Leading article

How Boris can get Britain back to work

5 September 2020

9:00 AM

5 September 2020

9:00 AM

This week was built up by the Prime Minister to be the moment that would mark the return of economic and social life to robust health. But there was no real attempt by his government to urge people to go back to the office. In London, the number of Tube journeys made at the beginning of the week — as good an indicator of economic vitality as any — was still far below last year’s levels. In spite of repeated assurances that returning to school is safe and necessary for children’s health, a YouGov poll suggested that nearly one in five parents are still considering keeping their offspring at home. Recent figures from Scotland indicate they are doing precisely that.

If not now, when? The holidays are over, schools are back, but Britain is still behind every other country in Europe in returning to the office. The problem is not that we are a nation of skivers and laggards. The extra-ordinary response to the ‘eat out to help out’ scheme showed just how well people will respond to a coherent, positive message. There is no doubt about the damage being inflicted on our economy and society, the number of businesses going bust, and the coming rise in unemployment, but there is doubt about what best to do.

This reflects doubt at the very top of Downing Street. The Prime Minister is clearly undecided, torn between wishing to stem the rising tide of unemployment and fear of the virus’s return. As a result, the messages are mixed. The government seems trapped in a cycle of uncertainty, failure and constant retreat. What is the long-term strategy? Is the plan to suppress the virus completely or to find ways to live with it? In these uncertain times, we see uncertain leadership.

Last week, while some ministers were briefing that the government was about to embark upon a back-to-work campaign, the health secretary, Matt Hancock, was talking up the possibility of a second national lockdown. When Sweden saw a rise in cases, its health agency pointed out what ministers in Britain seem slow to realise: what matters is the healthcare caseload, not how many young and healthy people are catching and shrugging off the virus (in many cases, without knowing they ever had it). Britain is now seeing the same trend as Sweden — rising Covid cases but falling hospital numbers. The latter is the metric to watch.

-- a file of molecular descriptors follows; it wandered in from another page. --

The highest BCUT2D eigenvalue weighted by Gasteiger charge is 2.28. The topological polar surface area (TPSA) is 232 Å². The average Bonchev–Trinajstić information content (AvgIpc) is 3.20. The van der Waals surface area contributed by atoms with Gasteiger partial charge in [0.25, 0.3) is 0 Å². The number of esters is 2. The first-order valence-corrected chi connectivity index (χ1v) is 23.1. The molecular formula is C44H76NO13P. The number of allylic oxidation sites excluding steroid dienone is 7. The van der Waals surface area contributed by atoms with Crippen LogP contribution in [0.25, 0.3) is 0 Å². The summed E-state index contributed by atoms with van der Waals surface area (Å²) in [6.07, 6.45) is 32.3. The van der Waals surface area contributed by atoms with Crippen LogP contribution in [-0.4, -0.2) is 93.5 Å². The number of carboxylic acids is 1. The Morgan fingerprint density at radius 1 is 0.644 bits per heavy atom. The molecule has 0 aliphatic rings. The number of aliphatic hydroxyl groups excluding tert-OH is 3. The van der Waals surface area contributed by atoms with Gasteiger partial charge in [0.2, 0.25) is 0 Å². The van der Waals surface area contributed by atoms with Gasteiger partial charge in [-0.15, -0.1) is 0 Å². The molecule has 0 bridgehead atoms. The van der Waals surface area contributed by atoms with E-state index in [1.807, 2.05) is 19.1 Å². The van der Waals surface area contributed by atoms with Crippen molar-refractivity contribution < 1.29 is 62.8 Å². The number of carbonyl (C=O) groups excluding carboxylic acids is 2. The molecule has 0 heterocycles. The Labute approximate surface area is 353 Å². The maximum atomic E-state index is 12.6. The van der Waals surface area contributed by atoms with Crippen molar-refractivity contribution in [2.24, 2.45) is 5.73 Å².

But we have had so many U-turns over the past few months that it has become reasonable to expect the government to announce a policy and then eventually settle on the exact opposite. The algorithm to moderate A-level results wasn’t going to be changed; then it was. One minute the deputy chief medical officer Jenny Harries was telling us that face masks were useless or possibly even worse than useless; the next minute they were made compulsory in many public places. Bolton and Trafford in Greater Manchester were set to be released from local lockdown; 12 hours after that announcement, the decision was reversed.

A pattern has emerged throughout this crisis. At first, the government rejects — on principle — measures that are being introduced in other countries. Then, a few days or weeks later, those measures end up being adopted here in an especially tough form. It happened with lockdown and it happened with travel quarantine. From February to May, the government declined to place any restrictions on people travelling to Britain. Then, as cases declined, suddenly every traveller arriving here from abroad was forced to quarantine. Then air bridges were announced to encourage the revival of tourism, yet that has been undermined by constantly chopping and changing which countries are on the list.

At the end of this week, we see many restaurants as busy as they were before the pandemic. This is not just due to the Chancellor’s giveaways. The government sent a clear message inviting people to support the places they do not wish to see closed. But tumbleweed is still blowing down far too many once-thriving city streets. Britain has come to resemble a cruise ship where the restaurants are doing a fine trade, but where captain, chief mate and engineers are arguing on the bridge and there is no one in the crow’s nest to spot the approaching icebergs.

The return to school has exposed just how far children have been left behind. They have lost three months of progress, according to a poll of teachers, with the already wide gap between the least and most dis-advantaged pupils opening into a chasm.

Boris Johnson’s premiership was supposed to be a time of rebuilding after the bruising experience of Brexit. He originally imagined years spent on projects like civil service reform, dualling the A1, ‘levelling up’ the north of England, and building carbon-neutral jumbo jets. But his premiership has been overtaken by the biggest political and economic crisis in Britain’s post-war history, one where the most important factor is the confidence of the country.

The Prime Minister still has the ability to embody what Thatcher, speaking at Reagan’s funeral, described as ‘the great cause of cheering us all up’. But we have seen very little of this in recent months. His natural enthusiasm has been wasted.

For much of the year, he has had to encourage people to hunker down. It’s now time to encourage this country to get back to work, so the great job of national repair can begin.

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